Resources by Scott M. Salom

Title Available As Summary Date ID Author
Pales Weevil
Pales weevil feeds on all pines within its range. It will also feed, although to a lesser extent, on Douglas-fir, fir, hemlock, juniper, larch, northern white-cedar, and spruce.
Jun 30, 2020 2902-1102 (ENTO-386NP)
Balsam Twig Aphid
Twisted and curled needles are the most apparent damage from feeding by the balsam twig aphid. Feeding can also cause roughened bark on the twigs. Extensive feeding can cause a general decline and reduced vigor of the tree, yet in many cases is cosmetic and not particularly damaging. The major problem is that curled needles reduce the marketability and value of Christmas trees. Balsam twig aphids also produce honeydew, a sticky material that drops to needles and twigs below. At times the honeydew can become a growth medium for sooty mold, which turns the needles and twigs black.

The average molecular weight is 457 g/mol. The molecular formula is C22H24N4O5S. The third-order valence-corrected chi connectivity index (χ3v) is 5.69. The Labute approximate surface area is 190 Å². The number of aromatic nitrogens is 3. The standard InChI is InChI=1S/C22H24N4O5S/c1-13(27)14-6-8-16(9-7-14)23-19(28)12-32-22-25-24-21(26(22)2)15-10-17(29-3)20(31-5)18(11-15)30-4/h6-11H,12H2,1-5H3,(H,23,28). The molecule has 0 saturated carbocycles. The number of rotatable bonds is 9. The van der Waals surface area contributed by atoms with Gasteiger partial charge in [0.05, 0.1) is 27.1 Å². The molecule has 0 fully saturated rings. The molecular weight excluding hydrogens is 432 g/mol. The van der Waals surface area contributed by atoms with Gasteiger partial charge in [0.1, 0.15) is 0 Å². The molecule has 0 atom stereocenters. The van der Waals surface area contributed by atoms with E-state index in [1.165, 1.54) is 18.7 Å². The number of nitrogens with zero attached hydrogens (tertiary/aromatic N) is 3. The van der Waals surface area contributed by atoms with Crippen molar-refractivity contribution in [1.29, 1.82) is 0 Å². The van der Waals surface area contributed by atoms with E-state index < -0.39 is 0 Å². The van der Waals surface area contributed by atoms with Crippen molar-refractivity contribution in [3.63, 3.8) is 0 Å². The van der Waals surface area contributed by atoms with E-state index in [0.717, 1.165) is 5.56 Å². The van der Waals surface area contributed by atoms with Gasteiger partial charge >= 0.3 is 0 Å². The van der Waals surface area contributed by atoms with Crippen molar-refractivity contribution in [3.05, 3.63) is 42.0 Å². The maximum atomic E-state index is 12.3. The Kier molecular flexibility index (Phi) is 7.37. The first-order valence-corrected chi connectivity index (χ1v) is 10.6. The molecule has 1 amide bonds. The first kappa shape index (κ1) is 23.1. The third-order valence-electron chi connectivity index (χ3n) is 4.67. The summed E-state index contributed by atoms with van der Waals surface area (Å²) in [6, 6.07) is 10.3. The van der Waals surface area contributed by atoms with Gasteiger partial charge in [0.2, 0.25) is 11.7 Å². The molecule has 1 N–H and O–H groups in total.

Apr 30, 2020 2907-1401 (ENTO-367NP)
Pine Bark Adelgid
The pine bark adelgid was introduced from Europe and is now widely distributed in North America, occurring principally throughout the native range of eastern white pine. This insect is also found on Scots and Austrian pine.
Aug 28, 2018 2907-1402 (ENTO-285NP)
Hemlock Woolly Adelgid Jul 13, 2022 3006-1451 (ENTO-228NP)
White Pine Weevil
The white pine weevil (WPW) (Coleoptera: Curculionidae, Pissodes strobi (Peck)) is found throughout Virginia. Its preferred hosts are eastern white pine and Norway spruce, but it can attack Scotch and other pines as well.
May 6, 2020 444-270 (ENTO-377NP)
2022 Pest Management Guide - Horticultural and Forest Crops Feb 15, 2022 456-017 (ENTO-463P)